Brothers in Arms: Earned in Blood

Gearbox Software and UbiSoft have thrown caution aside with Brothers in Arms: Earned in Blood. This full-blown follow-up comes hot on the combat-booted heels of the previous game, Brothers in Arms: Road to Hill 30, the shooter ode to Saving Private Ryan.

10That constricted timeframe means good news and bad news. Fans get a retread that’s more of a standalone expansion than a real sequel in the proper sense, but there isn’t anything here to change your mind if you didn’t care for the original. Sgt. Joe “Red†Hartsock replaces Sgt. Matt Baker as the lead, but the World War II action still takes place around D-Day, German troops have to be suppressed with the same old tactical maneuvering, and the story remains heavy on Spielbergian melodrama in the spirit of Ryan.

A few refinements alter the character of gameplay, though. Gearbox apparently spent the months between the release of Road to Hill 30 and Earned in Blood beefing up the AI. This mainly results in more realistic krauts. When Fritz, Hans, and pals spot you moving into a flanking position now, they retreat, try to flank you in turn, or goon you head-on.

This ensures more realistic action and much more difficult levels, and a slightly less enjoyable game. It’s just not a lot of fun repeating flanking maneuvers to take out every squad of Germans you encounter, especially when you’re often rushed into action by enemy mortars that zero in on hiding spots in under a minute. Frustration can be so high that you order your teams to make suicidal charges.

More intelligent opposition also emphasizes puzzle-like level design in all 11 missions. Zoom out to the situational awareness view and you can see not only where you need to move, but also where Hitler’s finest will move in response. This makes each level a tad predictable, and even a bit tedious, because you always know what you need to do even if you can’t accomplish it right away. More mid-mission surprises would be welcome.

Also, it would’ve been nice if Gearbox had saved some brain cells for your own squad. Just like in the first game, your buddies need to be micromanaged. Fail to lead them by the nose and they’ll pull spectacularly stupid moves like hitting a machine-gun nest with suppressing fire from the clear because there isn’t quite enough room to get behind a haystack.

7But for the most part, everything is where Gearbox left it. Mission intensity is unparalleled. No other tactical shooter comes as close as the Brothers in Arms series to depicting the brutality of close-quarters combat during wartime. While there is some repetition—missions are modeled on actual battles fought by 101st Airborne commandos in the aftermath of D-Day, so there is a lot of farmhouse clearing and fighting along those famous French hedgerows—the feeling of being in mortal danger never gets old. Few shooters keep you so focused.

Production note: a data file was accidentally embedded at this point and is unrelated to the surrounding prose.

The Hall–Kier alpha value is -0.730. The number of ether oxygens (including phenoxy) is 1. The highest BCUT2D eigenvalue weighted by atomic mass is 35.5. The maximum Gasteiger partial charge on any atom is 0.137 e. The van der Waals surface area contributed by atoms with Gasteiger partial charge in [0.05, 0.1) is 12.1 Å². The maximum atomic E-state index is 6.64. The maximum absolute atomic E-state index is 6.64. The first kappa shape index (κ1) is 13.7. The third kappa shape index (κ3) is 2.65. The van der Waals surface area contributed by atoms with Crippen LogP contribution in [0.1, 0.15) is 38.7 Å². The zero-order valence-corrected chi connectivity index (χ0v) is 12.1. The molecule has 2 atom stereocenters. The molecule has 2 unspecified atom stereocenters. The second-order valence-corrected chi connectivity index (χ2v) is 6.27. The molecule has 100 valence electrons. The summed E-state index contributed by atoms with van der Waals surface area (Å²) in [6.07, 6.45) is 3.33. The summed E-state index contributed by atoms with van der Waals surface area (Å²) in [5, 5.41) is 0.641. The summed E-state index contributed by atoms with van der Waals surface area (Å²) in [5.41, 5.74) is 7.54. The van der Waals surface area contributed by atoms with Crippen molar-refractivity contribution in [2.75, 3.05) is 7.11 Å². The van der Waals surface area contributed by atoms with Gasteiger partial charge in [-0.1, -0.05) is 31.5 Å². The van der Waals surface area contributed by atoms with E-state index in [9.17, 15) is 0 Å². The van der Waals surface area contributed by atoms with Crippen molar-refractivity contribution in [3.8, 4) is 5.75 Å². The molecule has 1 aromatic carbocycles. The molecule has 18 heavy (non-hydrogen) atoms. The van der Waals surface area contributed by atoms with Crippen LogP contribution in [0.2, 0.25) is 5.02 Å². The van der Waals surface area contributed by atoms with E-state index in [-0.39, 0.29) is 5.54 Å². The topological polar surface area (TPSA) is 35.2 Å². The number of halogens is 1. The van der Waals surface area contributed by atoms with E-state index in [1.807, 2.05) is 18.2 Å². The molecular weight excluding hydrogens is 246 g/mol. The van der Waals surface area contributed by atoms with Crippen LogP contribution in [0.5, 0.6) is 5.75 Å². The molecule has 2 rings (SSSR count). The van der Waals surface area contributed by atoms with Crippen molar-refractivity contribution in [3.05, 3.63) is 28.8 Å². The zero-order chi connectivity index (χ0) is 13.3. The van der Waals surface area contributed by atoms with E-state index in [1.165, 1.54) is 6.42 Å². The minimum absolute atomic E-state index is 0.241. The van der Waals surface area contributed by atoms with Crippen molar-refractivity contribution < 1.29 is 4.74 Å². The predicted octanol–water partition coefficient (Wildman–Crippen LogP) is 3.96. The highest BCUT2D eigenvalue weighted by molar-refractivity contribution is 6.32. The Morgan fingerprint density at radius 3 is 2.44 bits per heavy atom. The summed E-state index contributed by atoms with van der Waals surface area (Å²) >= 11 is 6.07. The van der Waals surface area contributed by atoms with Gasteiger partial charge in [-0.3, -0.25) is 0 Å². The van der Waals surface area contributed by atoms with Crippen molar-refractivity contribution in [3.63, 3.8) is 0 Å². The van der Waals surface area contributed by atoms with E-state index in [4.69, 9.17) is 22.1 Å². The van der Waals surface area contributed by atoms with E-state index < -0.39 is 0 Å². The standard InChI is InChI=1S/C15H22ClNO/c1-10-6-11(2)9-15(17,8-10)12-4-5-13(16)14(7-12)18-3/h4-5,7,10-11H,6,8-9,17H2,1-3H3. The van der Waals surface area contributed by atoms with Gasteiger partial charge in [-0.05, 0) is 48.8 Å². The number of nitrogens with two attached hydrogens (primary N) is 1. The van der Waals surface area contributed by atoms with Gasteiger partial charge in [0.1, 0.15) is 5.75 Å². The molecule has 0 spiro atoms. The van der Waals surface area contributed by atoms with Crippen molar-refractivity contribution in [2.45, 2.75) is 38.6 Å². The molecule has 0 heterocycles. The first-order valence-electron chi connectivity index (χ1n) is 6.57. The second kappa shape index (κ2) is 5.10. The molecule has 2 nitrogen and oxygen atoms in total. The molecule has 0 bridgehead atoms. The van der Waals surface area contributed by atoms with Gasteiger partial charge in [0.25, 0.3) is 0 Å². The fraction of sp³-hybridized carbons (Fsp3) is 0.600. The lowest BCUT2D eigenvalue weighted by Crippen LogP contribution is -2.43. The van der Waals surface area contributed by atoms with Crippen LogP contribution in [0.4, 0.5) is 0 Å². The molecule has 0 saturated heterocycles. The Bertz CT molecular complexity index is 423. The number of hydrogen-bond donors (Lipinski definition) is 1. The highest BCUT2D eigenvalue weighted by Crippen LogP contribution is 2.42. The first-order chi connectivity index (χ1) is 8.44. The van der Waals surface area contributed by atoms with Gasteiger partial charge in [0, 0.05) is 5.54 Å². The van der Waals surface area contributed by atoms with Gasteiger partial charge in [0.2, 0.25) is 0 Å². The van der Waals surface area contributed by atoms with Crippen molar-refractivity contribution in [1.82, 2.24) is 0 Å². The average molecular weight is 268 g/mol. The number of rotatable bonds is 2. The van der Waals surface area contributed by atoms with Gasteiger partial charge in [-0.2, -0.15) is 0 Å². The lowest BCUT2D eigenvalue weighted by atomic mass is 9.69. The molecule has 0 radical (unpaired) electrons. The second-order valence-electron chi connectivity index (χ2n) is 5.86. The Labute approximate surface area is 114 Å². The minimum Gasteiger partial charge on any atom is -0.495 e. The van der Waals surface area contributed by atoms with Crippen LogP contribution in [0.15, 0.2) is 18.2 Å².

Multiplayer also remains a great change of pace. With the exception of the spectacularly hard (five missions, one life, no checkpoints) Tour of Duty mode, it’s a complete rehashing of Road to Hill 30. But this objective-oriented, cooperative skirmishing still feels fresh compared to regular deathmatch games. Skirmishes can also be played solo, so you can get a feel for maps before buddying up.

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Perhaps the only serious complaint is the continuing absence of save-on-demand. Being able to save every time you cleared a trench would be a cheat and would undoubtedly drop the intensity. But it’s still no fun getting stuck at save checkpoints and repeating lengthy sections of the game (which happens often in a game as hard as this one).

Aside from niggling irritations, Brothers in Arms: Earned in Blood marches behind its predecessor as one of the most polished tactical shooters ever released. While some of the bloom is now off the carbine, anyone who appreciates contemplation before killing will enjoy their European vacation with Joe Hartsock and friends.

System Requirements: Pentium III 1 GHz, 512 MB RAM, 5 GB HDD, WinXP

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